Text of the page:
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Powerful X-ray burst from black hole ripples through galactic dust in new NASA image

Concentric ripples in galactic dust clouds triggered by a black-hole burst.
Concentric ripples in galactic dust clouds triggered by a black-hole burst. (Image credit: NASA/CXC/U.Wisc-Madison/S. Heinz et al.; Optical/IR: Pan-STARRS)

NASA has released a new image of ripples in dust clouds created by an unexpected black hole X-ray burst observed in 2015. 

The image, a combination of observations taken by the NASA workhorse Chandra X-ray Observatory and the optical Pan-STARRS telescope in Hawaii, shows blue concentric rings of dust around the V404 Cygni black hole (the Chandra view) on the backdrop of surrounding stars (as seen by the Pan-STARRS telescope). 

The concentric circles reveal interesting information about the dust clouds between Earth and V404 Cygni, NASA officials wrote in a statement. Although the image is two-dimensional, the rings are actually dispersed in space across the 7,800 light-years that separate Earth from the black hole.

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The rings reflect how the X-ray light emitted by the black hole during the burst propagated throughout the Milky Way galaxy and bounced off dust particles concentrated in clouds within it, like sound waves creating echoes. The size of the rings therefore corresponds to the distance between Earth and each dust cloud, with the smaller rings revealing the location of the more distant clouds and the larger rings representing those closer to our planet.

NASA explained in the statement that the so-called light echoes appear as narrow rings rather than wide rings or haloes because the X-ray burst lasted only a relatively short period of time.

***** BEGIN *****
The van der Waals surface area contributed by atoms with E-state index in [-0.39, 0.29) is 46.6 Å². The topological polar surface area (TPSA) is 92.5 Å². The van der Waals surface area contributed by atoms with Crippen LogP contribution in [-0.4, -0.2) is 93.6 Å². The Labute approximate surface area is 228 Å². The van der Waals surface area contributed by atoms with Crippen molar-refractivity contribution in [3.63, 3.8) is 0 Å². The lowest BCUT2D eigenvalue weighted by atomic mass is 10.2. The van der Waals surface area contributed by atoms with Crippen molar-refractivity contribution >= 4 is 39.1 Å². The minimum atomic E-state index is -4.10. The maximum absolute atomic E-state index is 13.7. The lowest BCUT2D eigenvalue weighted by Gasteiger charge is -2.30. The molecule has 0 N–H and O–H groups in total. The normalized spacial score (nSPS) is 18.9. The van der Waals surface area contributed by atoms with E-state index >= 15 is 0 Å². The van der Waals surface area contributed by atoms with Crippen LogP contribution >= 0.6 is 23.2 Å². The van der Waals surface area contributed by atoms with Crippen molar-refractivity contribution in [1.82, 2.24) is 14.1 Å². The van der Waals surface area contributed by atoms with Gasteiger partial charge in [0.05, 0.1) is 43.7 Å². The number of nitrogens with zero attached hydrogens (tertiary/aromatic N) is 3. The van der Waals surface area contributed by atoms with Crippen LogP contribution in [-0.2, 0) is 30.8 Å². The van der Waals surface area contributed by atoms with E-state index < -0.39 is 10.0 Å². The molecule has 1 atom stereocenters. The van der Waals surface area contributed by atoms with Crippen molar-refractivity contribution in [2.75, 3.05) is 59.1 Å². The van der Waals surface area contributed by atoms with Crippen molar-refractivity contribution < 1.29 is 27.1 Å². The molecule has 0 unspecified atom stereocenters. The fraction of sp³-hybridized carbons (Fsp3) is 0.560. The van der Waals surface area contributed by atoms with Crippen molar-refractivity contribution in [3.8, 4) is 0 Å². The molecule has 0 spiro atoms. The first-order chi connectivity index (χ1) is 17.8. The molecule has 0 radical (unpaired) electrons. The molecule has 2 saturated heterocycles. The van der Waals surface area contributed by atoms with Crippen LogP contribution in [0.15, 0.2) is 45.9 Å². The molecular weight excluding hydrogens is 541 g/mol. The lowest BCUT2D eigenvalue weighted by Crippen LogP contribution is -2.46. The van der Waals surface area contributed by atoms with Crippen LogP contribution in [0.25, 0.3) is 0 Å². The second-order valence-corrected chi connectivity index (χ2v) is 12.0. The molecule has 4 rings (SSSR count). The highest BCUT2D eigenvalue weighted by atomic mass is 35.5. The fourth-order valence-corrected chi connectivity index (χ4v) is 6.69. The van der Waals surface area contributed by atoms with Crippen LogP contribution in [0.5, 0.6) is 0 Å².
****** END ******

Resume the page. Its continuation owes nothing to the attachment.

The unusually powerful X-ray burst was first spotted on June 5, 2015, by the Neil Gehrels Swift Observatory, a NASA space telescope that studies gamma-rays. Chandra subsequently observed the event between July 11 and 25, 2015. However, the brightness of the event forced Chandra's operators to place the V404 Cygni system in between the telescope's detectors to prevent damage to the instrument in case of another powerful burst.

The size of the rings reflects the distance of the dust clouds from Earth. (Image credit: NASA)

Just like a medical X-ray image reveals information about the properties of the various tissues in the body, so do the Chandra observations tell astronomers about the properties of the dust clouds, NASA said in the statement. Researchers compared the brightness of the X-ray light over a range of wavelengths with computer models of interstellar dust of various chemical compositions. 

Since different materials absorb X-ray light differently, scientists were able to learn more about what those clouds are made of. The team determined that the dust most likely contains a mixture of graphite and silicate grains. In addition, by analyzing the inner rings with Chandra, the scientists found that the densities of the dust clouds are not uniform in all directions. 

Several studies based on the initial observations have been published since 2015.

V404 Cygni is a binary system consisting of a black hole as heavy as nine suns and a companion star about half of the mass of the sun. The black hole sucks in material from the star, which can be observed thanks to the X-rays emitted by the black hole's accretion disk. 

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Tereza Pultarova

Tereza is a London-based science and technology journalist, aspiring fiction writer and amateur gymnast. Originally from Prague, the Czech Republic, she spent the first seven years of her career working as a reporter, script-writer and presenter for various TV programmes of the Czech Public Service Television. She later took a career break to pursue further education and added a Master's in Science from the International Space University, France, to her Bachelor's in Journalism and Master's in Cultural Anthropology from Prague's Charles University. She worked as a reporter at the Engineering and Technology magazine, freelanced for a range of publications including Live Science, Space.com, Professional Engineering, Via Satellite and Space News and served as a maternity cover science editor at the European Space Agency.